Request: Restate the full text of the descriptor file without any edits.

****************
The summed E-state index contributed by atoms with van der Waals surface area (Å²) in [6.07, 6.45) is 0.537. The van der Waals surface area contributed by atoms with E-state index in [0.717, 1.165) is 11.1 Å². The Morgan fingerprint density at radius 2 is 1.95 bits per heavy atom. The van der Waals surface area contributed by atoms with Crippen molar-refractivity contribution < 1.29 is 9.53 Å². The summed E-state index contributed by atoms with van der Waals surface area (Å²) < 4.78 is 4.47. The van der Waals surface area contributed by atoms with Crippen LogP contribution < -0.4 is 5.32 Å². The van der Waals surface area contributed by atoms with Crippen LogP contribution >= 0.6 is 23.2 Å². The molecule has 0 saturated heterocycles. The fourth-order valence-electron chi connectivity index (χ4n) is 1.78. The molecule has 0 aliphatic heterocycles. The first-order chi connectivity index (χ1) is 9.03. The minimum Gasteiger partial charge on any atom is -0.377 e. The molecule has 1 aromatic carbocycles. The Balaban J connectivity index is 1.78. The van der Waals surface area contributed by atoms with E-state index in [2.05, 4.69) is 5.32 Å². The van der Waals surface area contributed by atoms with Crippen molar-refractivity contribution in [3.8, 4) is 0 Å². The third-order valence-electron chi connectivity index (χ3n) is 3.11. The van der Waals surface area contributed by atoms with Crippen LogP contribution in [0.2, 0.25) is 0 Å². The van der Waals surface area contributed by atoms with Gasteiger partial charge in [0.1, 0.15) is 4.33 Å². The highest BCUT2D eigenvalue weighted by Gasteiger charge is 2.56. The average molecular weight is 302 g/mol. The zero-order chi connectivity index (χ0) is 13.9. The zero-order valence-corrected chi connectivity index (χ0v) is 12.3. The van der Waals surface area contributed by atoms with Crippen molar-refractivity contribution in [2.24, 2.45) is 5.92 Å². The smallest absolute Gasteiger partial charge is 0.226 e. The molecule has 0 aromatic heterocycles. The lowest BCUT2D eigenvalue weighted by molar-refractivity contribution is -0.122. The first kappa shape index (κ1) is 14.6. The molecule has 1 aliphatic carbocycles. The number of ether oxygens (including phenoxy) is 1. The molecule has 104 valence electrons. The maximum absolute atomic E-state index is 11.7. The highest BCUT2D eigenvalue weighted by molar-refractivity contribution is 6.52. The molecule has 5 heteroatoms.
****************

The summed E-state index contributed by atoms with van der Waals surface area (Å²) in [6.07, 6.45) is 0.537. The van der Waals surface area contributed by atoms with E-state index in [0.717, 1.165) is 11.1 Å². The Morgan fingerprint density at radius 2 is 1.95 bits per heavy atom. The van der Waals surface area contributed by atoms with Crippen molar-refractivity contribution < 1.29 is 9.53 Å². The summed E-state index contributed by atoms with van der Waals surface area (Å²) < 4.78 is 4.47. The van der Waals surface area contributed by atoms with Crippen LogP contribution < -0.4 is 5.32 Å². The van der Waals surface area contributed by atoms with Crippen LogP contribution >= 0.6 is 23.2 Å². The molecule has 0 saturated heterocycles. The fourth-order valence-electron chi connectivity index (χ4n) is 1.78. The molecule has 0 aliphatic heterocycles. The first-order chi connectivity index (χ1) is 9.03. The minimum Gasteiger partial charge on any atom is -0.377 e. The molecule has 1 aromatic carbocycles. The Balaban J connectivity index is 1.78. The van der Waals surface area contributed by atoms with E-state index in [2.05, 4.69) is 5.32 Å². The van der Waals surface area contributed by atoms with Crippen molar-refractivity contribution in [3.8, 4) is 0 Å². The third-order valence-electron chi connectivity index (χ3n) is 3.11. The van der Waals surface area contributed by atoms with Crippen LogP contribution in [0.2, 0.25) is 0 Å². The van der Waals surface area contributed by atoms with Gasteiger partial charge in [0.1, 0.15) is 4.33 Å². The highest BCUT2D eigenvalue weighted by Gasteiger charge is 2.56. The average molecular weight is 302 g/mol. The zero-order chi connectivity index (χ0) is 13.9. The zero-order valence-corrected chi connectivity index (χ0v) is 12.3. The van der Waals surface area contributed by atoms with Crippen molar-refractivity contribution in [2.24, 2.45) is 5.92 Å². The smallest absolute Gasteiger partial charge is 0.226 e. The molecule has 0 aromatic heterocycles. The lowest BCUT2D eigenvalue weighted by molar-refractivity contribution is -0.122. The first kappa shape index (κ1) is 14.6. The molecule has 1 aliphatic carbocycles. The number of ether oxygens (including phenoxy) is 1. The molecule has 104 valence electrons. The maximum absolute atomic E-state index is 11.7. The highest BCUT2D eigenvalue weighted by molar-refractivity contribution is 6.52. The molecule has 5 heteroatoms.